The Electricity Act, 2003, was enacted, with a vision of unleashing competition in the power sector which would foster the most efficient use of resources. Introducing competition also aimed at creating vibrant markets, facilitating greater efficiency in generation, transmission and distribution, bringing transparency in pricing and eventually giving a free hand to the consumer to decide source and price of power consumed.
More than a decade later, the achievements on the open access front remain a mixed bag. While progress has been made with the advent of power exchanges in 2008, a number of hurdles remain. As a result, the market across India remains fractured with some states promoting competition while in others, monopolistic policies continue to hamper the growth of a free market. Lack of availability of adequate power despite abundant installed generation capacity is impairing the nationís economic growth and productivity.
The power exchanges pioneered operationalisation of open access in distribution by providing a platform for buyers and sellers above 1 MW to trade in electricity using standardised contracts under the regulatory supervision of the Central Electricity Regulatory Commission (CERC). Over the last six years of operation, the market has achieved fairly good liquidity, prices are stable with only a few peaks and hardly any volatility. In fact, the price discovered on the exchange has become the benchmark for the larger system to follow. Although, almost 80 million units (MUs) of electricity, on an average daily basis, and almost 30 BUs, on an annual basis, are being traded through exchanges at the moment, the volumes, however, remain well below potential. If the state regulators, governments, transmission and distribution utilities and system operators implement open access in the true spirit, the markets can easily grow to double their current levels.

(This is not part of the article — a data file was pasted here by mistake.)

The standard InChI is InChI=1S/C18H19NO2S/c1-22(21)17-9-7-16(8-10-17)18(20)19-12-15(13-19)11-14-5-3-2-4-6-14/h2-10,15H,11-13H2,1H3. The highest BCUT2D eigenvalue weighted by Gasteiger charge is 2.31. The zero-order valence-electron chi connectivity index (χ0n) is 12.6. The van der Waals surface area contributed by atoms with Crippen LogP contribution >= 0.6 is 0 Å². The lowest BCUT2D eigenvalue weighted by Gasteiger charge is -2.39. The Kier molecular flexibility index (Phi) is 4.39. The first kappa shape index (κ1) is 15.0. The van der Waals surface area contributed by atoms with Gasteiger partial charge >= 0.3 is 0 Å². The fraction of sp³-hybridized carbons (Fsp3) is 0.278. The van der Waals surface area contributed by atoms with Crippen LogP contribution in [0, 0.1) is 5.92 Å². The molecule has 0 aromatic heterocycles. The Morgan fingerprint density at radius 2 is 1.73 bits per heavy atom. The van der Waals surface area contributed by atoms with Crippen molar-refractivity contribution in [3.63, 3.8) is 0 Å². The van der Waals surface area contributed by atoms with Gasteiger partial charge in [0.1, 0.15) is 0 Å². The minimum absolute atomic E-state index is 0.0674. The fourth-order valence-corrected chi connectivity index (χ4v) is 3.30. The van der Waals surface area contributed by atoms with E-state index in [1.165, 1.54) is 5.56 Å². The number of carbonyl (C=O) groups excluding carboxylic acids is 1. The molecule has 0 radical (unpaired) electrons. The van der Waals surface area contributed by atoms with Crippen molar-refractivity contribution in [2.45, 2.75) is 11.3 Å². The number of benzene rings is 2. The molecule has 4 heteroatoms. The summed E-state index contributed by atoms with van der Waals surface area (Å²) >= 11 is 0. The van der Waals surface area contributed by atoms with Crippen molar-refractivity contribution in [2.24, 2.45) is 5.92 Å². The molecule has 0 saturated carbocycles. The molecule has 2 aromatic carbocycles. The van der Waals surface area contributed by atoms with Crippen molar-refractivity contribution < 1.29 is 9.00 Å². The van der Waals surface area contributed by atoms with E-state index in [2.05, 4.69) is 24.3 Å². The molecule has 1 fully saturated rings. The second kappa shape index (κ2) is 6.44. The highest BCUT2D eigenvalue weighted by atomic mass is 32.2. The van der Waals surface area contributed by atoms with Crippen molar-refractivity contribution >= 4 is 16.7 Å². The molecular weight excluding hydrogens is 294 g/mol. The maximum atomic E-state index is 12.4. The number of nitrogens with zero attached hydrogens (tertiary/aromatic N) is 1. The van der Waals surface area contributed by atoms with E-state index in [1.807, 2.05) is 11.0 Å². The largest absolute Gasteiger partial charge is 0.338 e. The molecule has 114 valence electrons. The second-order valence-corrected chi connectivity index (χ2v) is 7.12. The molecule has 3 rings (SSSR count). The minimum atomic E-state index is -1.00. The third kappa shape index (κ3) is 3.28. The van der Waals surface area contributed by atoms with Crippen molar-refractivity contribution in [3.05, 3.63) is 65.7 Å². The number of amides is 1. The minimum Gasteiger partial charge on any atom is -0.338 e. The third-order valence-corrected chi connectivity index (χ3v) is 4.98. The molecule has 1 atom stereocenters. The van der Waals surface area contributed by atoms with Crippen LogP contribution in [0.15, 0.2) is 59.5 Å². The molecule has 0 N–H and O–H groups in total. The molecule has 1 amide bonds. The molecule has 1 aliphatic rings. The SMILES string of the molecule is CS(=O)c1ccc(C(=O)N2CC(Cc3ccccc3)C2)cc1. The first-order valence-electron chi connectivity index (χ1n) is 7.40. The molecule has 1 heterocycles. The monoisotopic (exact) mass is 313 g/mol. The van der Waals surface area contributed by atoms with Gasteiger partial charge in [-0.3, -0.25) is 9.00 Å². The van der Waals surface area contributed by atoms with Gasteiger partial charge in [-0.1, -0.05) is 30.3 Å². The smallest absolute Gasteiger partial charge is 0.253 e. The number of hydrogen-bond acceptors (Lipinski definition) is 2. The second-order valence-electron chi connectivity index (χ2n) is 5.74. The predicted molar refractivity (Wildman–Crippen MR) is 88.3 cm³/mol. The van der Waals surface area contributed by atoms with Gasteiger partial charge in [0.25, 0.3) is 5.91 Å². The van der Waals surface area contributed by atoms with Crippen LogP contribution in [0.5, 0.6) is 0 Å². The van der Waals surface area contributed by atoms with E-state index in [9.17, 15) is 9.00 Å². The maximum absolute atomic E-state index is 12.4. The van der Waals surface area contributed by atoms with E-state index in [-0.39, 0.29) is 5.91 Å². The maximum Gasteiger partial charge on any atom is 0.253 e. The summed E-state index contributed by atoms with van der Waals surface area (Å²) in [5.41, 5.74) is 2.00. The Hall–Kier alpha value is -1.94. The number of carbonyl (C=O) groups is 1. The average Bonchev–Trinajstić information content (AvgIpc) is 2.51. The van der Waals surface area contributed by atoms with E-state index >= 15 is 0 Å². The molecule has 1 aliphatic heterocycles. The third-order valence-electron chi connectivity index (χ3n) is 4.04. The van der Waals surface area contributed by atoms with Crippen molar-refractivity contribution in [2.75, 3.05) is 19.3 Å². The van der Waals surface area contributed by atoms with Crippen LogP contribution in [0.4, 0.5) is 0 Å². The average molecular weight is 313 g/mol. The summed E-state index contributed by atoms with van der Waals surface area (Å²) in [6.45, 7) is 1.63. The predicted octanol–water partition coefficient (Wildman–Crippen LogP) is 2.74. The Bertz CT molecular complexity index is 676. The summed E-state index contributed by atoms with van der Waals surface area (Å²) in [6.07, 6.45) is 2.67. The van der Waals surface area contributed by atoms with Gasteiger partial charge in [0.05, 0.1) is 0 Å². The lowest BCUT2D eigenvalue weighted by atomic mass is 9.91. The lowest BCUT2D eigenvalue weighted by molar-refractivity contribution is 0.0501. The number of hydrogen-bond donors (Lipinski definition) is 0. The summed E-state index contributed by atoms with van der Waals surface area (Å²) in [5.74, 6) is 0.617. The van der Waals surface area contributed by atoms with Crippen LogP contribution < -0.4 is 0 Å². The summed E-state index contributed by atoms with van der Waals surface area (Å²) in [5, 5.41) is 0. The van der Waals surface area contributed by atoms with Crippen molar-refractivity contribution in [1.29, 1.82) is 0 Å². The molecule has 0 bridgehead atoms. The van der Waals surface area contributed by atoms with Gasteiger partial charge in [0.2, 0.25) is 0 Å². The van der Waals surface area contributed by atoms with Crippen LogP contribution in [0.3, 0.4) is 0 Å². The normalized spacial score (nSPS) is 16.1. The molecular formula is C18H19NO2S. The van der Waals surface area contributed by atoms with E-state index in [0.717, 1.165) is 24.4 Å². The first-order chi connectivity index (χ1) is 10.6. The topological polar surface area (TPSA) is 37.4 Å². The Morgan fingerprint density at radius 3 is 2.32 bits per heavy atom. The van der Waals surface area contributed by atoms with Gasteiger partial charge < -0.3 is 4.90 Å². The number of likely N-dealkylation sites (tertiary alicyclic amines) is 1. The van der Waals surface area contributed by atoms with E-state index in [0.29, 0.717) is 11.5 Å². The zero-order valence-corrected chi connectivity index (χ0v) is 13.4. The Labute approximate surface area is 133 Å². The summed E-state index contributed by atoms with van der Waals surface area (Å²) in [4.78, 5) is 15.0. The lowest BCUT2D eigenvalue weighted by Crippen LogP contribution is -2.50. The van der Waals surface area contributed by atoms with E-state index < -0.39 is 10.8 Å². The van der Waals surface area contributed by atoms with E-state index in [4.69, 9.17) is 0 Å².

There are days on the exchange when supply exceeds demand largely because potential buyers stay away due to a variety of operational, regulatory, or infrastructural challenges. However, this comes at a huge cost. According to estimates by energy market consultant, AF Mercados, if states were to procure power instead of shedding demand, the combined cost to the distribution utilities will increase by R36,284 crore but this is much lesser to the R2.43 lakh crore cost the economy bears because of power shortfall. To put this in perspective, this amount is sufficient to set up around 40 thermal power plants of 1,000 MW each!
So what are the typical issues that bother,